Why An Apple a Day is Wise
The recent story that an apple a day may not keep the doctor makes for good headlines, but I beg to differ.
There is more to this story than meets the casual eye. Granted, researchers who followed more than 8,000 people over a three-year period found those who ate an apple daily didn’t have significantly fewer doctor visits.
Yet, the study also had limitations, said one doctor, pointing out its information was self-reported and the number of doctor visits couldn’t be explicitly linked to munching on apples.
No Magic Pill
Until I read a couple stories on this study, I didn’t know that “an apple a day keeps the doctor away” originated in the late 1800s, when going to the doctor was commonly associated with illness.
Like any old adage or folk wisdom, trusting an apple to provide a “magic pill” is quite foolish. One can’t expect a daily apple to counter the effects of such habits as smoking, overeating, and lack of exercise.
Yet, I have seen the powerful impact developing a daily apple habit—along with green tea—can make on one’s health and energy levels. That was particularly significant for me after coming through a period of lagging vitality during the years after heart surgery.
Change of Habit
I had already started drinking two cups of green tea a day after editing a book by a doctor who recommended it. Then, several months later, I edited Do This and Live Healthy by Dr. Don VerHulst.
VerHulst mentioned that he drinks six cups of green tea a day; I figured doubling my intake shouldn’t hurt. (I later verified this with my primary care doctor and cardiologist, who both assured me its caffeine levels were too low to be of concern.)
Soon after adjusting my green tea intake, I came across VerHulst’s comments about the “wonder fruit” that is an excellent source of fiber and combats intestinal infections, inflammation, and an overly acidic stomach.
It also helps the body detoxify, fights viral infections, lowers cholesterol and blood pressure, and stabilizes blood sugar.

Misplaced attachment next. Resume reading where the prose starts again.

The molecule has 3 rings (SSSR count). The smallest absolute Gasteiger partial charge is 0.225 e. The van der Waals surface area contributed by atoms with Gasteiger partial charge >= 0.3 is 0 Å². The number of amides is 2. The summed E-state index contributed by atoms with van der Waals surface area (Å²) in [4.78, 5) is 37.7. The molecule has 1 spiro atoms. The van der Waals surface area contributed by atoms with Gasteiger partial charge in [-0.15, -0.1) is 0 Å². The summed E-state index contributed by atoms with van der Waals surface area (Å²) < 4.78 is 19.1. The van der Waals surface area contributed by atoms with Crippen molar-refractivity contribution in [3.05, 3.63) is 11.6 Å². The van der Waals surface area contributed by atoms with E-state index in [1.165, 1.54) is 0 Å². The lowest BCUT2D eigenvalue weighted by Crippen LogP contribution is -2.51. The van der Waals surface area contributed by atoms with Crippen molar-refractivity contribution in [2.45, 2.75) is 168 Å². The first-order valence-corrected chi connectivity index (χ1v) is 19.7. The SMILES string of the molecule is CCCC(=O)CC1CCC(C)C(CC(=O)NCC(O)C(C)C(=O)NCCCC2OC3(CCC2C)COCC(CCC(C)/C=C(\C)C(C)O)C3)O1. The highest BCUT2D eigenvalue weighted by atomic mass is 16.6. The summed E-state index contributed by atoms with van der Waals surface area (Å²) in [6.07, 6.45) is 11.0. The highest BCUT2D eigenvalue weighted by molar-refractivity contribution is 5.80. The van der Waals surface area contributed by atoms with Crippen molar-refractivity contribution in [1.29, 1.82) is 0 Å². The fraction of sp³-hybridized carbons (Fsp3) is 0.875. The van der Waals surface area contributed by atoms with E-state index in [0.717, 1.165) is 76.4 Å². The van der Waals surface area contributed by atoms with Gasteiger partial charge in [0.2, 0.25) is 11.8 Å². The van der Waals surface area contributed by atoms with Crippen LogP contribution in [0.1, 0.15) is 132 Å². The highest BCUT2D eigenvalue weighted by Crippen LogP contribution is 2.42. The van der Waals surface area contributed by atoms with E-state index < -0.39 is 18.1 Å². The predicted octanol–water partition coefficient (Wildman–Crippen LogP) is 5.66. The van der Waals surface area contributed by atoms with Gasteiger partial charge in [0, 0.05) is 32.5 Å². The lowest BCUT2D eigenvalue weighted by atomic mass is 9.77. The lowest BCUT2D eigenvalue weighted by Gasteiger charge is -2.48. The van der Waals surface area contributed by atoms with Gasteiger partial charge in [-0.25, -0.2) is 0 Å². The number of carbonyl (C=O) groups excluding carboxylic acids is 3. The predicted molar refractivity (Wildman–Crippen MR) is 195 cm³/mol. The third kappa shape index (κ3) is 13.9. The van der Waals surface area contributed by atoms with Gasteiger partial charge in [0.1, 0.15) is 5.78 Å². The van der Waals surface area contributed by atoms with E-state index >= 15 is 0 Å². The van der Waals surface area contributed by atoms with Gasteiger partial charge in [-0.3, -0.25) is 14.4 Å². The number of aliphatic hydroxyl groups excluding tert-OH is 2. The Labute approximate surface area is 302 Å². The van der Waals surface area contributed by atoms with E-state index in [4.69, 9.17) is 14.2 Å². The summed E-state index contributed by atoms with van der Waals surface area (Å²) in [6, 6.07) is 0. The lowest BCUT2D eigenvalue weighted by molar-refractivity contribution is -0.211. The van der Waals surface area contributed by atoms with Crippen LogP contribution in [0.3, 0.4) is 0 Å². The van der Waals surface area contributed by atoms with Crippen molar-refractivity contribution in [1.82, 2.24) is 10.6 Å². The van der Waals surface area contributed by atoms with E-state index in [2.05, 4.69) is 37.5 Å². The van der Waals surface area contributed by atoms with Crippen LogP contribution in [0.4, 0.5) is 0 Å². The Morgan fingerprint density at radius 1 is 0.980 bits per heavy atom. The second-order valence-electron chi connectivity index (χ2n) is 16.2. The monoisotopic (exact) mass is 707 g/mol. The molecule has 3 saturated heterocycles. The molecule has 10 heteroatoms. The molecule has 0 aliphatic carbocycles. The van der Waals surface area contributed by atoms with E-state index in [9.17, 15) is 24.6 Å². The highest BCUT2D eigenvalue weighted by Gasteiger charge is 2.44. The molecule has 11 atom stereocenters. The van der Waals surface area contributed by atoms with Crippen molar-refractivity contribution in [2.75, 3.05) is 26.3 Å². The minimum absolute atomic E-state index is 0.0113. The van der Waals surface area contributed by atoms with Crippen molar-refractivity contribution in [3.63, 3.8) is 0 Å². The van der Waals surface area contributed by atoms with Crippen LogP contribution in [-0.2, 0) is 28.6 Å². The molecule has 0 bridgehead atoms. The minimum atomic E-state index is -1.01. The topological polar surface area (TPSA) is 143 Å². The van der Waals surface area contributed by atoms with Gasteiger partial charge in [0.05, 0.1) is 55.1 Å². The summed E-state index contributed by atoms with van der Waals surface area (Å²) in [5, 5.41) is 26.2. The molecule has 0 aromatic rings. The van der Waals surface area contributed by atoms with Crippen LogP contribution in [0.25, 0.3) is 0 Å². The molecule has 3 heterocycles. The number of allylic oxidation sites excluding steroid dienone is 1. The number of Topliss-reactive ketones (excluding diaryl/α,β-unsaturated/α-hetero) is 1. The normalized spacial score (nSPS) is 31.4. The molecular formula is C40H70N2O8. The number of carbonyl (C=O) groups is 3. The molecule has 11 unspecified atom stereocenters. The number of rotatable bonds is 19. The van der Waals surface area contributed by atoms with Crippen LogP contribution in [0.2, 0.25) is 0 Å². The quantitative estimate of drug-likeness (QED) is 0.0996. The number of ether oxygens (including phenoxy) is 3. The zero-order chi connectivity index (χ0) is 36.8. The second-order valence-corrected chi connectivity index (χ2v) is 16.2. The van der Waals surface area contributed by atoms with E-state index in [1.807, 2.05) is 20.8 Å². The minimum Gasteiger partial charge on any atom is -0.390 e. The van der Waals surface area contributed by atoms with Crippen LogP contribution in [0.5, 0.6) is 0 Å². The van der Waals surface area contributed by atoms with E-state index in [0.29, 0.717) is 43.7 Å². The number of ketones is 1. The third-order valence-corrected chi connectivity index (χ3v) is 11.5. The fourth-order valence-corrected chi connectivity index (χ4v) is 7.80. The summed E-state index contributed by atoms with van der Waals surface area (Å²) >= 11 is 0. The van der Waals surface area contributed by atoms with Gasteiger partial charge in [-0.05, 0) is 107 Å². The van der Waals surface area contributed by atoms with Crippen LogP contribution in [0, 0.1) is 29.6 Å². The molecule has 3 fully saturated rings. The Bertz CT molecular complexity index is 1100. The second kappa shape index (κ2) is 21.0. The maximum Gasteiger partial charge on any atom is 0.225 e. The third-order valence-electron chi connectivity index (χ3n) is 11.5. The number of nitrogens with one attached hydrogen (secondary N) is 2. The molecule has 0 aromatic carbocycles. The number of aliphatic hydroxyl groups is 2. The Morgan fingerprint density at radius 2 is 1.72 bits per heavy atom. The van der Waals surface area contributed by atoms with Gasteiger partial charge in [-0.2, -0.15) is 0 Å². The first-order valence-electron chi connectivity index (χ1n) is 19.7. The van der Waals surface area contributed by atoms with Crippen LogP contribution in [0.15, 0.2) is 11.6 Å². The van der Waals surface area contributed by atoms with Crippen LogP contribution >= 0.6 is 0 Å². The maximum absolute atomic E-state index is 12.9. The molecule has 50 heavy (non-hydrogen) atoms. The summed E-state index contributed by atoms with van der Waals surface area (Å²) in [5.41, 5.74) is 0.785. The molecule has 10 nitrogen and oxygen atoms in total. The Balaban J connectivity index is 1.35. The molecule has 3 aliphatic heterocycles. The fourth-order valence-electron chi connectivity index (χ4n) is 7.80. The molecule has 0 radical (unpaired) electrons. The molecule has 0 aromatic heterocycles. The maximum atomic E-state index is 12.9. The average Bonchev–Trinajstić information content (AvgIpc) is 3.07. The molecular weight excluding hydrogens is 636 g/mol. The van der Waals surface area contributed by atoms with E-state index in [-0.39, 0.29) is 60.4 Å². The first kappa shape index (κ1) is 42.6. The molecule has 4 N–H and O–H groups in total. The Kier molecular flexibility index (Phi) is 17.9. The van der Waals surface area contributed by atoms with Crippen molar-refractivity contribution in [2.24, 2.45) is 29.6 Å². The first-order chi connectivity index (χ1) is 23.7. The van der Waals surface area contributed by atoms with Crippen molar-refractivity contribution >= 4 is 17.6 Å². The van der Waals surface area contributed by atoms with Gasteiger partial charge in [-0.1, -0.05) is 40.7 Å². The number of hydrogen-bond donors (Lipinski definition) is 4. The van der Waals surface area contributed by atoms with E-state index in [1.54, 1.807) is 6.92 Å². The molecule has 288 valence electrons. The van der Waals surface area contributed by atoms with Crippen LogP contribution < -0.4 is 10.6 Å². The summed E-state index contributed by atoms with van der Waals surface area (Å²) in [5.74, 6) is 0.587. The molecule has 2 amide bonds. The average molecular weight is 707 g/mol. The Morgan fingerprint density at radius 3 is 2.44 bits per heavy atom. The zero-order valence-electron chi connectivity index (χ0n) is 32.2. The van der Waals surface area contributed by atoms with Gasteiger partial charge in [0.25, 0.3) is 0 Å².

“The only way to find out if that saying (an apple a day keeps the doctor away) is true it to start eating an apple a day today,” VerHulst says. “I personally believe two apples a day can keep the doctor away for twice as long.”
I decided to test out his hypothesis a few weeks before a 630-mile drive (each way) to Long Island for a Thanksgiving visit to my brother. Coming only three months after a trip to the hospital, I wondered if I would have the stamina for the trip.
However, by the time it came to leave, the results of my green tea-and-apple regimen were astonishing. I made the trip without needing my wife to spell me on either leg.
I was so amazed at how much more energetic I felt I am carrying on these habits three and a half years later.
No Blanket Recommendation
Naturally, there is no such thing as a blanket recommendation that applies to everyone.
I saw that when I mentioned my strong belief in an apple a day to a friend whose wife was enduring some health struggles, and he mentioned that her body couldn’t handle the sugar (albeit a healthier kind that high fructose corn syrup) in apples.
Still, if your body can assimilate this wonder fruit, and your physician doesn’t raise any cautions, try an apple daily. There are few habits that match it for healthy results.